A compound can be separated into the individual elements that it is comprised of and an element can separated as far as its individual atoms. An atom represents the smallest possible part of an element that still retains the properties of that element. The sub-atomic particles that represent the individual components of an atom no longer possess the same properties as the element from which they came.
Compounds are substances that are created when two or more elements are chemically joined. The atoms of those elements attach to each other by chemical bonds. When elements bond in this manner to form compounds, they lose their individual properties and take on the new properties of the compound that their bonding creates.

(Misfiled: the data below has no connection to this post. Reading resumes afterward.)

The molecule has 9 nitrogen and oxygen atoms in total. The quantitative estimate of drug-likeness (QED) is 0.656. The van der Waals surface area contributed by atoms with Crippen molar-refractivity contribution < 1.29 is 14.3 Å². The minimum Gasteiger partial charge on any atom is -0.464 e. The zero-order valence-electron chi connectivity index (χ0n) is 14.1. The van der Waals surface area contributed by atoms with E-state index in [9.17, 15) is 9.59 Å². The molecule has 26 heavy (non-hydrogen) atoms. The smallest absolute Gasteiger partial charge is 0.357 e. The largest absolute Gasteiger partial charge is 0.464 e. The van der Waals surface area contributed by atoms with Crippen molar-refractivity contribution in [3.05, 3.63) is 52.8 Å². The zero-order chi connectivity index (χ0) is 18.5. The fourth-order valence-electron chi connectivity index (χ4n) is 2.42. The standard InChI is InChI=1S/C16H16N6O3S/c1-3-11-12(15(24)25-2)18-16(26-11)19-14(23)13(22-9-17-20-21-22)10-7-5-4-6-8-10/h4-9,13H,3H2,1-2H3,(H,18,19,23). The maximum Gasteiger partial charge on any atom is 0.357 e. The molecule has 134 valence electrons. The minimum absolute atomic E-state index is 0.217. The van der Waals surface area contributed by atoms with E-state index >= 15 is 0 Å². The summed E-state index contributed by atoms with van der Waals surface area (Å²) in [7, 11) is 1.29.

The three primary sub-atomic particles that comprise the individual atoms of an element are protons, neutrons and electrons. The electrons orbit a nucleus in which the neutrons and protons are compacted into a mass that represents more than 99.94 percent of the atom's mass. The number of electrons and electron orbits play a major role in how atoms bond with other atoms. The most significant role in chemical bonding belongs to the electrons orbiting in the atom's outermost layer, or shell. These are called the valence electrons and their number determines how the atom will interact with other atoms. The tendency of an atom is to fill or empty its valence shell and it will react with another atom in a manner that depends upon that other atom's specific valence shell configuration.